Thursday, September 28, 2006

Supreme Court to hear Rocky Flats Case

The U.S. Supreme Court will use a 17-year-old case involving Colorado's Rocky Flats to clarify the ability of whistle-blowers to sue and collect from private contractors for the misuse of federal funds.

Read more:

Denver Post | Chicago Tribune | Seattle Times

To learn more about Rocky Flats, check out the Government Publications Library subject guide.

Wednesday, September 27, 2006

Declassified Government Documents

For all those readers of this blog here in Boulder, Leanne will be conducting a drop-in session on "Declassified Government Documents" this afternoon from 4-5 in E160 (the room to the right of the downstairs reference desk). She'll demonstrate some of the electronic resources available for finding declassified materials from the government. The focus will be on two databases, but will also provide a brief description of the FOIA process and show some free sources. The truth is out there. The handout for the class is available online.

Study on Higher Education

Secretary of Education Margaret Spellings yesterday released a report from the Commission on the Future of Higher Education. "A Test of Leadership: Charting the Future of U.S. Higher Education" examines the higher education system from cost to effectiveness. The abilities of college graduates in prose and document literacy, according to a graph on page 13 (23 on the PDF), has actually fallen between 1992 and 2003. Secretary Spellings remarks discuss some of the improvements that she is recommending from increased financial aid to outcomes testing for college graduates. For a link to all the resources mentioned here along with a fact sheet and audio clips, check out the press release.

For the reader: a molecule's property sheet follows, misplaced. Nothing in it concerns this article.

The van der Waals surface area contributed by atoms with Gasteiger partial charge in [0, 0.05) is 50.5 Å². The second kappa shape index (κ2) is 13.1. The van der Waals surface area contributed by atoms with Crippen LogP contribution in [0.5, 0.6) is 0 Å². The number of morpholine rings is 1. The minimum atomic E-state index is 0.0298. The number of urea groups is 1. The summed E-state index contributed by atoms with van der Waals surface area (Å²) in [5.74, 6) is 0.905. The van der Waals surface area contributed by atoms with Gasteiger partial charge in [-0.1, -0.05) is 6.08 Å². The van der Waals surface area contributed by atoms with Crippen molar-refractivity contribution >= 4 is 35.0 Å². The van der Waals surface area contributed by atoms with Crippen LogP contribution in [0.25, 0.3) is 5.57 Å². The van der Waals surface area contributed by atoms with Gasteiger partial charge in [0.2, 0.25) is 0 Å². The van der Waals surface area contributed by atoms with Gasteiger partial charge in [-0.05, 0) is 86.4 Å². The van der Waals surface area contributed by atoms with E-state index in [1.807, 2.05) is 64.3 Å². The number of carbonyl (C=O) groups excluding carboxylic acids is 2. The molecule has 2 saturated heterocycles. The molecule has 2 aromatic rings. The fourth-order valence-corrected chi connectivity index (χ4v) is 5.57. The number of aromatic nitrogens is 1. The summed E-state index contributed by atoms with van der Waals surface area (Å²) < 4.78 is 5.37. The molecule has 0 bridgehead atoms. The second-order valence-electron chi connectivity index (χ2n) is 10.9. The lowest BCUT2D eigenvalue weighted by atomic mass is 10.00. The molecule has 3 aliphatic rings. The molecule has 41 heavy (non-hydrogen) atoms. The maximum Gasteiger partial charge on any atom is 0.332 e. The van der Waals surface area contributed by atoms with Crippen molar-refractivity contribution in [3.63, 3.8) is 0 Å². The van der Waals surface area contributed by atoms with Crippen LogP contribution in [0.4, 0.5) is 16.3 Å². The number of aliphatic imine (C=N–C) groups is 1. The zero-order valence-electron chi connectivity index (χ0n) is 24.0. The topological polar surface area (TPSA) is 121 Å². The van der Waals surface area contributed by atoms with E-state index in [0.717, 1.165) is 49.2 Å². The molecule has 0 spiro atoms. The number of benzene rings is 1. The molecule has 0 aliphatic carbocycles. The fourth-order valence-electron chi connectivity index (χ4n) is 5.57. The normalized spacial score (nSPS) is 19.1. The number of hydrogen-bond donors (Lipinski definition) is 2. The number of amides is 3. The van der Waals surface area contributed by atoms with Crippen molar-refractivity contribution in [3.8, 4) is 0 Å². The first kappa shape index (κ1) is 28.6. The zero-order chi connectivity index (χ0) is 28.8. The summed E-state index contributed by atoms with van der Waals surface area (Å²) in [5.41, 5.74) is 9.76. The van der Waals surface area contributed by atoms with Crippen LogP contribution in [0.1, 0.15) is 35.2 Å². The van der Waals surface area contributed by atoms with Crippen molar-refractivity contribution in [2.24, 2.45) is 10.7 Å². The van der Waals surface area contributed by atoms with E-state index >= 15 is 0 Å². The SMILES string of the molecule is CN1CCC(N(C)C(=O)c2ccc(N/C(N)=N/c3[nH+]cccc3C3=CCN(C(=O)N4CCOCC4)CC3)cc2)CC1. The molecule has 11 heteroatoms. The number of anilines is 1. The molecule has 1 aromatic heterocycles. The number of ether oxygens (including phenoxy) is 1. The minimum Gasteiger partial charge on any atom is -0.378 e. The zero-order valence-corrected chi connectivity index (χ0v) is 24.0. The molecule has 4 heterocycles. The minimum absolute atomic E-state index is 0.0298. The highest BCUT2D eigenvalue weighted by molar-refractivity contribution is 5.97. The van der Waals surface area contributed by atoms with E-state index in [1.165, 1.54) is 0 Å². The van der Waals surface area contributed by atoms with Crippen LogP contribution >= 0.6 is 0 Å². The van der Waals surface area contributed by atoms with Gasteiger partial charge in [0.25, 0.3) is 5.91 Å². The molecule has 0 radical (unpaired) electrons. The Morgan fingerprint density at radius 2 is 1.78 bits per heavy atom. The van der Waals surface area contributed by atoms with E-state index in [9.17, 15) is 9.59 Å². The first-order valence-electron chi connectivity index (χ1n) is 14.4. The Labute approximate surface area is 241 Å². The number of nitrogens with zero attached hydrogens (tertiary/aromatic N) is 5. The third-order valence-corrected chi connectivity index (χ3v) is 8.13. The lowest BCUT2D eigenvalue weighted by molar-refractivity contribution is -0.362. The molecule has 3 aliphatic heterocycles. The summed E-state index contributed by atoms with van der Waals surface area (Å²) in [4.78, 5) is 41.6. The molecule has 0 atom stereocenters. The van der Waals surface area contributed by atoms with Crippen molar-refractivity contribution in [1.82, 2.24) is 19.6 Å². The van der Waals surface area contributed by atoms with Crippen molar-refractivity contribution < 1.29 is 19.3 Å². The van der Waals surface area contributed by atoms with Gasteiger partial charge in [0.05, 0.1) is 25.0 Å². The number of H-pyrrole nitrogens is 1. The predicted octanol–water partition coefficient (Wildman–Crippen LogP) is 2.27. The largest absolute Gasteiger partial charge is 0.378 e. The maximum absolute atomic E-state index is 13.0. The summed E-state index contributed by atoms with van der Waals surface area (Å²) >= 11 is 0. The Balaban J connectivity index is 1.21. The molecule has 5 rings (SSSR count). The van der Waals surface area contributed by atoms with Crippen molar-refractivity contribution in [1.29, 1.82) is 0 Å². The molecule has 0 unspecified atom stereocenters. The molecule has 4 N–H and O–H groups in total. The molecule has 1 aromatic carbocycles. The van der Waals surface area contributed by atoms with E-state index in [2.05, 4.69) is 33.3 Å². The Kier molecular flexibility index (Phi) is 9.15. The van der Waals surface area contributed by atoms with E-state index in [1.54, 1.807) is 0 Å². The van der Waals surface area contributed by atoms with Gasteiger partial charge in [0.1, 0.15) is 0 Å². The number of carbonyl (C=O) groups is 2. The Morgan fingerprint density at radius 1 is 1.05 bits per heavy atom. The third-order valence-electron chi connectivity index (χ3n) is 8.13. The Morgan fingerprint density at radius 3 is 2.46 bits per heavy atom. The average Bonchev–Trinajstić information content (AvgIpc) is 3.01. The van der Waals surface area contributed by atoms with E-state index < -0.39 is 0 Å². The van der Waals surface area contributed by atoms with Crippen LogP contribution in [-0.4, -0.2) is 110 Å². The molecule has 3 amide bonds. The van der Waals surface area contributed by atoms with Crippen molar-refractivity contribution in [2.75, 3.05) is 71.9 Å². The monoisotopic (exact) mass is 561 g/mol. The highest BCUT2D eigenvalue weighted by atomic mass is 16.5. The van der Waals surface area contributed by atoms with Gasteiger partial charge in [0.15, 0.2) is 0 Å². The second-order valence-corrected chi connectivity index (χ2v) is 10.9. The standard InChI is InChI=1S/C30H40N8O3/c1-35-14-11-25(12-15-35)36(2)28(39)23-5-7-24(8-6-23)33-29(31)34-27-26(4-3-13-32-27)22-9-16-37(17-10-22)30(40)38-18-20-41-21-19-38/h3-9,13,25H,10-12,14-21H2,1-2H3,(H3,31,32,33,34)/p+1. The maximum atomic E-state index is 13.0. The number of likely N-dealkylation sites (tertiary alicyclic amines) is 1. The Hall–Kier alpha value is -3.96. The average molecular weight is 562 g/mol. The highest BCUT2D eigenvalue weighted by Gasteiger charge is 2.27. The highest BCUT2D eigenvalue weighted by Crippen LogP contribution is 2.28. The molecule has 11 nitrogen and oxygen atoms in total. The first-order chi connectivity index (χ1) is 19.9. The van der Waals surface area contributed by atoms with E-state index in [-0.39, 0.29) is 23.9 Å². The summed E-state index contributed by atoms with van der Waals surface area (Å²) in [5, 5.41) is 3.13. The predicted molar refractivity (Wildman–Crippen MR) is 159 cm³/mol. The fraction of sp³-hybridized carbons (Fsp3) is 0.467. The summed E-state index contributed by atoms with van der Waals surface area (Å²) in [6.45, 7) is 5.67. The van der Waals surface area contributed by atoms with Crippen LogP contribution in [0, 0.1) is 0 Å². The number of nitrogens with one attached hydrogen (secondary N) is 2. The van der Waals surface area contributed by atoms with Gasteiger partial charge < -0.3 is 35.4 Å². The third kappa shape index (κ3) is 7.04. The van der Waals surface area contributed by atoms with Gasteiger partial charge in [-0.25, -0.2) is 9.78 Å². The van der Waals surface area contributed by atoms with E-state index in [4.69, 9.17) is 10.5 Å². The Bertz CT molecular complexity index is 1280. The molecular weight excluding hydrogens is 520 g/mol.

For more resources on education, check out the library's subject guide.

Tuesday, September 26, 2006

Declassified National Intelligence Estimate Document Released

From the Office of the Director of National Intelligence:

"This document is the declassified Key Judgments from the larger, classified National Intelligence Estimate (NIE) on Trends in Global Terrorism: Implications for the United States that was produced in April 2006. The NIE analyzes the nature of the threat that terrorist groups across the world will pose to US lives and interests, including the Homeland, during the next five years."

Junichiro Koizumi's Final Words as Japan's Prime Minister

Japan's parliament elected Shinzo Abe as its new Prime Minister Tuesday. At 52, he is Japan's youngest postwar prime minister and the first to be born after World War II.

The Japanese Prime Minister's website changed sometime this morning between 6:00 a.m. and 9:00 a.m. (Mountain time). It is now the website of Prime Minister Abe and his Cabinet; Prime Minister Koizumi is now listed in the archives section. The Koizumi Administration site includes a profile of the Prime Minister, a link to his speeches and statements, and a link to his Cabinet's E-mail Magazine.